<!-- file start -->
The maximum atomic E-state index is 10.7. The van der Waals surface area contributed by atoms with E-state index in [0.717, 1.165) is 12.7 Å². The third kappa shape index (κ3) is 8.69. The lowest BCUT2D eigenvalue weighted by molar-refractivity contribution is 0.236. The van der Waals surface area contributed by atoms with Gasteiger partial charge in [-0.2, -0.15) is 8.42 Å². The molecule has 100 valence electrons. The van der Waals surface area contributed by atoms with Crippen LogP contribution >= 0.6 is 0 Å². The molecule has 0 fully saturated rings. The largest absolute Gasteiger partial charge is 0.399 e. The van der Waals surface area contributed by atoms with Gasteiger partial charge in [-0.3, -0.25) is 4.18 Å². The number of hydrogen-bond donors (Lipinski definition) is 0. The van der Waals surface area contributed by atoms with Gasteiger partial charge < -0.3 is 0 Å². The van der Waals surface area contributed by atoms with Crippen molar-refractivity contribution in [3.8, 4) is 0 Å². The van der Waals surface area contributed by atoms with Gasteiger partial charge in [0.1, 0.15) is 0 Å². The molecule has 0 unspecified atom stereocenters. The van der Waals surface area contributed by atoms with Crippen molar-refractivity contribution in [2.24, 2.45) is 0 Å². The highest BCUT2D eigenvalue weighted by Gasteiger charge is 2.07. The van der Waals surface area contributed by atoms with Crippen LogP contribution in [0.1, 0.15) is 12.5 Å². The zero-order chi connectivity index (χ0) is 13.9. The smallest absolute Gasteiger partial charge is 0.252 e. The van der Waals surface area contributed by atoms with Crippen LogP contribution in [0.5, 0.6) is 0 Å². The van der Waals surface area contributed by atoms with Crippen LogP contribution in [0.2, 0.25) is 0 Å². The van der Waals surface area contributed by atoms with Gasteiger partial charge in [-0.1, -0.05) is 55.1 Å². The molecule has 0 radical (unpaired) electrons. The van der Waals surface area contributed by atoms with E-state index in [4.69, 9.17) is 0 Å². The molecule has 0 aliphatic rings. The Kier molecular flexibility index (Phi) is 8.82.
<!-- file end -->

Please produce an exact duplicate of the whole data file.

The maximum atomic E-state index is 10.7. The van der Waals surface area contributed by atoms with E-state index in [0.717, 1.165) is 12.7 Å². The third kappa shape index (κ3) is 8.69. The lowest BCUT2D eigenvalue weighted by molar-refractivity contribution is 0.236. The van der Waals surface area contributed by atoms with Gasteiger partial charge in [-0.2, -0.15) is 8.42 Å². The molecule has 100 valence electrons. The van der Waals surface area contributed by atoms with Crippen LogP contribution >= 0.6 is 0 Å². The molecule has 0 fully saturated rings. The largest absolute Gasteiger partial charge is 0.399 e. The van der Waals surface area contributed by atoms with Gasteiger partial charge in [-0.3, -0.25) is 4.18 Å². The number of hydrogen-bond donors (Lipinski definition) is 0. The van der Waals surface area contributed by atoms with Gasteiger partial charge < -0.3 is 0 Å². The van der Waals surface area contributed by atoms with Crippen molar-refractivity contribution in [3.8, 4) is 0 Å². The van der Waals surface area contributed by atoms with Gasteiger partial charge in [0.1, 0.15) is 0 Å². The molecule has 0 unspecified atom stereocenters. The van der Waals surface area contributed by atoms with Crippen molar-refractivity contribution in [2.24, 2.45) is 0 Å². The highest BCUT2D eigenvalue weighted by Gasteiger charge is 2.07. The van der Waals surface area contributed by atoms with Crippen LogP contribution in [0.1, 0.15) is 12.5 Å². The zero-order chi connectivity index (χ0) is 13.9. The smallest absolute Gasteiger partial charge is 0.252 e. The van der Waals surface area contributed by atoms with Crippen LogP contribution in [0.5, 0.6) is 0 Å². The van der Waals surface area contributed by atoms with Crippen LogP contribution in [0.2, 0.25) is 0 Å². The van der Waals surface area contributed by atoms with Gasteiger partial charge in [-0.1, -0.05) is 55.1 Å². The molecule has 0 radical (unpaired) electrons. The van der Waals surface area contributed by atoms with E-state index in [4.69, 9.17) is 0 Å². The molecule has 0 aliphatic rings. The Kier molecular flexibility index (Phi) is 8.82.